I know it must be frustrating and difficult for providers to care for people like my grandmother who can’t give them the information they need. Obviously, family members try to be on hand to serve as such patients’ memories—but what happens when a family caregiver isn’t available? With so many people living with dementia and Alzheimer’s disease, how can we be sure these patients are giving accurate information to providers and in turn getting accurate care? I don’t have the answer, only the hope this will somehow change.

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2016-11-21T13:05:26+00:00 February 11th, 2014|patient engagement|14 Comments
Managing editor, American Journal of Nursing


  1. ggtx785 February 20, 2014 at 11:20 am

    As a nurse researcher who’s done work on the health consumer experiences of persons in moderate to moderate-severe stages of dementia, I would change the language used here to describe the inaccuracies they report to us as “outlandish.” It’s incredibly dismissive and disrespectful of the patient’s perspective. Just because a story may not be true doesn’t mean it’s not important; if it’s important to them, it should be important to me as a nurse and fellow human being.

  2. amiemc February 14, 2014 at 4:18 pm

    Thank you for all of the kind and insightful comments. A lot of people seem to be in similar situations. I agree with the commenters that it’s good to chart everything (even the outlandish stories) to have a record of the patient’s mental status. And of course nurses/clinicians won’t believe the more obviously made up answers. Recording all details in the chart is important. I guess my concern lies in basing treatment on those wrong answers that perhaps don’t seem so outlandish. (Sadly, it’s happened. A psychiatrist at the ED once tried to diagnose my grandmother with bipolar disorder because she answered yes [falsely] to questions like does she go on shopping sprees. Luckily, some nurses realized she was merely experiencing an altered mental status due to a UTI). Of course my family has a health proxy set up, and that helps, but when one of us is not available or en route and my grandmother is left alone describing things that did not happen—that gray area—is what is most worrying. In terms of the question of whether or not the home should be expected to handle patients with dementia, I agree there are limitations in places that are not specifically dedicated to dementia care (though assisted living centers do conduct a thorough assessment and tell you if they think your loved one will do well there). But it is not always easy to find another facility for a loved one with dementia. There are so many variables: location (you want to be close enough to visit frequently); cost (some of these centers are prohibitively expensive); your loved one’s happiness (in this case my grandmother is physically fit, active, and social, and we want her in a place where she can live happily). All of these things are just the tip of the iceberg of concerns that I feel as a family member of someone with dementia (I would need a book to write them all). This is not at all a post to assign blame (the frustration is understandable on all sides, caregiver, clinician, patient), and we’ve been very lucky with a lot of the care she receives. But we’ve also had terrible experiences. Here I attempt only to share some of the gray areas of care for patients like my grandmother, patients who unfortunately are only increasing in number, and who despite the numerous difficulties in treating them, do deserve compassion. Thank you again for all the comments on this post!—Amy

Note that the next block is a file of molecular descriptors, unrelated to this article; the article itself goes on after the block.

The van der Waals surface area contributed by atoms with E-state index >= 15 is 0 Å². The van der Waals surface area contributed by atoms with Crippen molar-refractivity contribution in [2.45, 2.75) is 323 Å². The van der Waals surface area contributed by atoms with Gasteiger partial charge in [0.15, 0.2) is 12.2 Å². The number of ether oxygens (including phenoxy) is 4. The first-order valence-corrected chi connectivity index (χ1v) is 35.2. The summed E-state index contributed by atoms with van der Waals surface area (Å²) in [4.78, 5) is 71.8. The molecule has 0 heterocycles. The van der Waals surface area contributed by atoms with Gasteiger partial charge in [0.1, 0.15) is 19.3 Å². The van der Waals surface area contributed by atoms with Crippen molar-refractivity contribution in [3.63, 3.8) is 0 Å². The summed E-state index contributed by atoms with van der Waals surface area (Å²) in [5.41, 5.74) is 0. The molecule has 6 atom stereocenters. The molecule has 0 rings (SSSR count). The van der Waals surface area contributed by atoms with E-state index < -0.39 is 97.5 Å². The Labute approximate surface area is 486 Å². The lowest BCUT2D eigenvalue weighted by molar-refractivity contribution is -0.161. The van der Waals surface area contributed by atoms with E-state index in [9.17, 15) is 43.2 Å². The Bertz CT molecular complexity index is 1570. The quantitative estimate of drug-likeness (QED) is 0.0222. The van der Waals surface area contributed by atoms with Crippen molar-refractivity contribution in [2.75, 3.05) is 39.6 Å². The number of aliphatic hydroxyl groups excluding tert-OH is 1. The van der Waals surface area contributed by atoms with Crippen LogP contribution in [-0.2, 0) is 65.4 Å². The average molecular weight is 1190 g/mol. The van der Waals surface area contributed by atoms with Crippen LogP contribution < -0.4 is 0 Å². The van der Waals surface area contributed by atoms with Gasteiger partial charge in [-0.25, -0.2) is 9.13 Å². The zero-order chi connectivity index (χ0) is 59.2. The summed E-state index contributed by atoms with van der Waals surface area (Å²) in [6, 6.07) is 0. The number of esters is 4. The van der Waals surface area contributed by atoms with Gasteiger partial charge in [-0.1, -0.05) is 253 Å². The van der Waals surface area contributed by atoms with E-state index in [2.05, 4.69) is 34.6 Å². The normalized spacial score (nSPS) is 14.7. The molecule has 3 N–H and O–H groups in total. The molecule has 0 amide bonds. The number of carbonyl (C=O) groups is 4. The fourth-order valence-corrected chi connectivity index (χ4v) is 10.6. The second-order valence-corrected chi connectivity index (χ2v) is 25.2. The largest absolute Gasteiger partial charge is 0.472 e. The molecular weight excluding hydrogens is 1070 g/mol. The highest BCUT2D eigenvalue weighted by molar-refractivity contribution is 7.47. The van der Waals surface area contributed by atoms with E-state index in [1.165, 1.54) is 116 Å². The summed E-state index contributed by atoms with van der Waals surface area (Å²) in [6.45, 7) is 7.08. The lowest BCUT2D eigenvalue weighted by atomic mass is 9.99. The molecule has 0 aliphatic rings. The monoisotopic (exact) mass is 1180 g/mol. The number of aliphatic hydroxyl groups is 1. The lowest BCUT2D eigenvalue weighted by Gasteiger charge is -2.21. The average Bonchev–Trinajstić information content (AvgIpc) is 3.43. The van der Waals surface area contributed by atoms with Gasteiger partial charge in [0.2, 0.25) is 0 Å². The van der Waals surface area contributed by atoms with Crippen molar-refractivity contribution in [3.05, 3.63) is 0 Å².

3. Irene Pakel February 14, 2014 at 1:26 pm

    I understand your frustration at the facility for asking your mother to complete a form that she is obviously unable to comprehend, or to remember to drink the cup of oral contrast left at the bedside.
    However, you seem to be expecting caregivers to assume that because she has dementia, that they shouldn’t bother to ask her questions.
    It is much more revealing of her mental status to document her actual answers than to just write “dementia” in the medical record. Do you actually think that the nurse who was documenting her answer believed that she fell in school?

  4. Marie, RN February 14, 2014 at 11:30 am

    Let me add, if possible, that the AL facility has copies of my Power of Attorney, also of her lawyer generated living will (written quite a few years ago), and a more recent DNR form which follows state guidelines. The DNR goes with her to the ER if she needs to go there.